Victory for a Blair worshipper

Observations on Labour candidate selection

At the door of the Beormund Hall, a party activist checks that I have signed a declaration not to allow the gender of the candidate "or any consideration that might favour one gender over another" to affect my judgement. Then the chairman, if I may use such a controversial expression, rules out any questions about financial means of support, religion, race, sex, homophobia, marital status, domestic status, party appointments or support from affiliated organisations. Welcome to the politically correct selection conference to choose Labour's parliamentary candidate for North Southwark and Bermondsey. This is a classic Labour inner-city constituency, except that it has been a safe Lib Dem seat, held by Simon Hughes since Peter Tatchell stood in 1983.

Two white women, one black man and one white man are the candidates. About 70 of roughly 350 local members have turned up. Before the war (world, not Iraq), the party boasted more than 3,000 members. Southwark-Bermondsey was a Labour heartland. But in 2001, Hughes polled almost twice as many votes as Kingsley Abrams, the first black Labour candidate in this racially mixed area.

Cathy Parry, a 40-year-old union membership officer, nominated by the TGWU and Amicus, the engineering union, is first off the block. Despite being against the invasion of Baghdad and party conference "chicanery" and being unapologetically for "traditionalism", she is backed by the arch-Blairite MP Sion Simon.

Martin Lindsay, the black contender, has the backing of the local party executive. A prospective candidate for the London Assembly, he makes an impressive speech, stressing his niceness, and clearly captivates the audience. Next is Kirsty McNeill, a Scot living locally and former president of the Oxford Union who is now a campaign manager in international development. In her manifesto, she boasts of being "central" to the "culture shift" that has turned the constituency party into a "dynamic and united machine". Hands held prayerfully during a rapid-fire speech, she is the very model of new Labour, gushing praise for Tony Blair as "a vote-winner who has headed the best government that this country has ever had".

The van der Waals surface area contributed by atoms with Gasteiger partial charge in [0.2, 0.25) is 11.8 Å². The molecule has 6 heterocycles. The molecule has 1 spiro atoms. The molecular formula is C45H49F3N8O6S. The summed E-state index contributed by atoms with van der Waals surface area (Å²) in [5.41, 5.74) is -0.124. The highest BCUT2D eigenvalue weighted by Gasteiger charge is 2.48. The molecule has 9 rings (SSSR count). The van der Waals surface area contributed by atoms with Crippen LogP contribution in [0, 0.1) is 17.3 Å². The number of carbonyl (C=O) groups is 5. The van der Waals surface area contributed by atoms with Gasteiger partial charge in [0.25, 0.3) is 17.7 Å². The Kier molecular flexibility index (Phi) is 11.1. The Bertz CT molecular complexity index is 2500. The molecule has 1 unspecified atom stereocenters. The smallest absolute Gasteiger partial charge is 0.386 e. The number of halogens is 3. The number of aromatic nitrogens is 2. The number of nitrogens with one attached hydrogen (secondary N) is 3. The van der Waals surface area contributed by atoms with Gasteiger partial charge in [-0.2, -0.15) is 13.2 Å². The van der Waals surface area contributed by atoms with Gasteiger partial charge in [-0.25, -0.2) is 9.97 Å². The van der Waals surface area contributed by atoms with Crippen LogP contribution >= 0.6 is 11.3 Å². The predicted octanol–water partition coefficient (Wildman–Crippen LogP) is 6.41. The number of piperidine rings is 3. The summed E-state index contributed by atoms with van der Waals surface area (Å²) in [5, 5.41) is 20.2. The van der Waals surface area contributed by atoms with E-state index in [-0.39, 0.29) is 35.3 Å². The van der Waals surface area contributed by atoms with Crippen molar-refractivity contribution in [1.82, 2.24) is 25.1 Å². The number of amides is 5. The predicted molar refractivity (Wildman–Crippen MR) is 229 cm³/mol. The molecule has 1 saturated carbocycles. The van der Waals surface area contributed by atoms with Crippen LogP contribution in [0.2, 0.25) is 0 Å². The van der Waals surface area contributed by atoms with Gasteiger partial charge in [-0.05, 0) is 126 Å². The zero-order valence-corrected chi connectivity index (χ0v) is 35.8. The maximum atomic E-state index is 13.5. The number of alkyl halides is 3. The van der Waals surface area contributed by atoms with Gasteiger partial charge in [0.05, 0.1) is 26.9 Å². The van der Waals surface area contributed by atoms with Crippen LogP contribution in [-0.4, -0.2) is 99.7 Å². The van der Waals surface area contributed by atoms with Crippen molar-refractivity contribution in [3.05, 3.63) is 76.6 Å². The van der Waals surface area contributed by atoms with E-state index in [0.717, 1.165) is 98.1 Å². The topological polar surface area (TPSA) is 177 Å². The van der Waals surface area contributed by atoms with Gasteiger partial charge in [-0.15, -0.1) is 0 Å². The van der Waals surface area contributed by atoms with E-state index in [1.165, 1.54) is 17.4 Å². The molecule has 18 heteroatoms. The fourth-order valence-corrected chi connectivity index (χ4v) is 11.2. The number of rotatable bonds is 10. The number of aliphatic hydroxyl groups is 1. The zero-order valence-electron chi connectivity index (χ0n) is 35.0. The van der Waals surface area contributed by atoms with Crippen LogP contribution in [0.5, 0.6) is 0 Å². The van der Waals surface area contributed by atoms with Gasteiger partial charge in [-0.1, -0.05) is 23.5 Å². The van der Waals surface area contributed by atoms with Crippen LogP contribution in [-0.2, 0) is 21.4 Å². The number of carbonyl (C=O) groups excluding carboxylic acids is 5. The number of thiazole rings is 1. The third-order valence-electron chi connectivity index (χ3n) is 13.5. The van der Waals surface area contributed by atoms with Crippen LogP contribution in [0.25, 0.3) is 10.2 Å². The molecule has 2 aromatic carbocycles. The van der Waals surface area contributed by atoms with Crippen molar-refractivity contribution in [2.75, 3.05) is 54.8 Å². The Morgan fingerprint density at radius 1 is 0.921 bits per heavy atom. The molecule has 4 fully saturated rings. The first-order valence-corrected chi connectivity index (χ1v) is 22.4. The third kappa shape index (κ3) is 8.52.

I observe to my neighbour that she is the winner, and he nods agreement as the final contender, Pete Bowyer, a local councillor and PR agency director, confesses to being former spin-doctor to the sports "minister" Tom Pendry. Pendry was a shadow sports spokesman, actually, but the punters are in any case not in a mood for another Mandy.

The chairman announces that Ms "I live my Labour values day by day" McNeill is the candidate, but refuses to declare the votes. In the pub afterwards, I hear that Parry, for whom I voted, got nine and the men about the same apiece. Fifty, including some postal votes, went to Westminster-thirsty Kirsty. If she beats Hughes, I will eat the Treaty of Maastricht.

This article first appeared in the 26 April 2004 issue of the New Statesman, Appeasement: Should we strike a deal?

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Is anyone prepared to solve the NHS funding crisis?

As long as the political taboo on raising taxes endures, the service will be in financial peril. 

It has long been clear that the NHS is in financial ill-health. But today's figures, conveniently delayed until after the Conservative conference, are still stunningly bad. The service ran a deficit of £930m between April and June (greater than the £820m recorded for the whole of the 2014/15 financial year) and is on course for a shortfall of at least £2bn this year - its worst position for a generation. 

Though often described as having been shielded from austerity, owing to its ring-fenced budget, the NHS is enduring the toughest spending settlement in its history. Since 1950, health spending has grown at an average annual rate of 4 per cent, but over the last parliament it rose by just 0.5 per cent. An ageing population, rising treatment costs and the social care crisis all mean that the NHS has to run merely to stand still. The Tories have pledged to provide £10bn more for the service but this still leaves £20bn of efficiency savings required. 

Speculation is now turning to whether George Osborne will provide an emergency injection of funds in the Autumn Statement on 25 November. But the long-term question is whether anyone is prepared to offer a sustainable solution to the crisis. Health experts argue that only a rise in general taxation (income tax, VAT, national insurance), patient charges or a hypothecated "health tax" will secure the future of a universal, high-quality service. But the political taboo against increasing taxes on all but the richest means no politician has ventured into this territory. Shadow health secretary Heidi Alexander has today called for the government to "find money urgently to get through the coming winter months". But the bigger question is whether, under Jeremy Corbyn, Labour is prepared to go beyond sticking-plaster solutions. 

George Eaton is political editor of the New Statesman.